Toys help create happy moments and memories, and Disney’s Toy Stories are definitely an extension of this momentary phase. “Toy Story 4” is the fourth film of this series which began in 1995. This animated film, appearing nearly 9 years after its previous edition, is its sequel and is about the adventures of discarded and lost toys.
The narrative led by a pull-string-talkie, Sherif doll named Woody (Tom Hanks), takes off from its previous edition, where the box of toys belonging to Andy is now handed over to Bonnie.
But nine years earlier, among the toys, a figurine Bo Peep (Annie Potts) and her three sheep who were a part of a lamp, were given away. The parting of Bo Peep from the entourage puts an emotional strain on Woody. He could have gone with her but made a conscious choice to stay back as Bo Peep tells him that being discarded or getting lost, is part of growing up.
Now two years after being with Bonnie, the selflessly motivated Woody witnesses a teary eyed Bonnie reluctant to attend the orientation day of her Kindergarten school. He takes it upon himself to ensure she is happy, as that is the gift of pure love, he believed.
So he sneaks into her bag and accompanies her to school. There, when a nasty child upsets her by throwing her crayons into the bin, Woody retrieves them for her and in the process, picks up a discarded spork (half spoon-half fork) too. The forlorn Bonnie, transforms the trashed spork into a toy and names it Forky (Tony Hale).
Fascinated by her creation, Forky becomes Bonnie’s favourite toy and is soon attached to it. But Forky, born out of trash and unaware of the toy philosophy, is keen to return to the trash can. How Woody tries to convince him to stay back and then finds his own destiny, forms the crux of the narrative.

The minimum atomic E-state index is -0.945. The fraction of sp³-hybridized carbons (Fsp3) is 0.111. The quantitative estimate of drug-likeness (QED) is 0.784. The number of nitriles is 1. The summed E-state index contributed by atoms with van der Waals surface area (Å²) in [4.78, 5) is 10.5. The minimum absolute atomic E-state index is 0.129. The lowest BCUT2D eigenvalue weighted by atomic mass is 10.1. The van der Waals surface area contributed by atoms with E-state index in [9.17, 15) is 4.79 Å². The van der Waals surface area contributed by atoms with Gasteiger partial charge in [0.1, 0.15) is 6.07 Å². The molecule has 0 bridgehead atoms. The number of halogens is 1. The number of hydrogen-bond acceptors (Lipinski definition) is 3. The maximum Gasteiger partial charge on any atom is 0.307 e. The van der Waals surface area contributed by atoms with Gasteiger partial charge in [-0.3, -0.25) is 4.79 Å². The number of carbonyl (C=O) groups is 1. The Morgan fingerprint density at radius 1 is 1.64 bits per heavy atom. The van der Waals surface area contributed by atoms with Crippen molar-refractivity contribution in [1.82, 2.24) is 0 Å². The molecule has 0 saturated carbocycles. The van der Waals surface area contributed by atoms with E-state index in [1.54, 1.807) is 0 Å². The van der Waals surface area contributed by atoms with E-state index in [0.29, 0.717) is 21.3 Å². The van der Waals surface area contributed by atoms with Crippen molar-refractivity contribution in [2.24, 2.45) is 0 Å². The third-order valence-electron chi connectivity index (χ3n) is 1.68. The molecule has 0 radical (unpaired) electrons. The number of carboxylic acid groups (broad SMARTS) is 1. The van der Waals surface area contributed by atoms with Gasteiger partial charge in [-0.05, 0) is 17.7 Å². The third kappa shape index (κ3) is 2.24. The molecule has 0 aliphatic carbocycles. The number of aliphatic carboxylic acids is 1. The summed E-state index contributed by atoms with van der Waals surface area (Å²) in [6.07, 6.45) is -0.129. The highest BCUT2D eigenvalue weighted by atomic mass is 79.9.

In actuality, “Toy Story 4” is Woody’s journey. Supporting him in his endeavours are other toys, Buzz Lightyear (Tim Allen), new additions Ducky and Bunny (Keegan-Michael Key and Jordan Peele), a Canadian daredevil toy Duke Caboom (Keanu Reeves). There is also Gabby Gabby (Christina Hendricks), a pretty doll along with her ventriloquist dummy henchman, Benson and his look-alike brothers in arms.
The plot is adroitly woven with great characters and multi-generational appeal. And the storytelling style is warm and appealing with the right amount of humour, anecdotes and lessons for life. The lively banter among the characters appears genuine and earnest and at times makes you feel sentimental.
Apart from the writing, it is the voices of the ace star cast that gives a bounce to the characters. Also, the songs mesh seamlessly into the narrative. The number “You got a friend in me…” set in the rock-n-roll tune makes one nostalgic and sets the ball rolling for other great numbers to follow.
Visually the film is impressive. The animation with the 3D effects is of superb quality. The textures of the frames are surreal and natural, especially the initial rain scene or the scenes at the fair and the antique, “Second Chance” shop.
What strikes you at the end is that, like every good story, this one remains in your mind space “to infinity and beyond,” much after you leave the theatres. In fact you don’t feel like leaving your seat till the screen blanks out.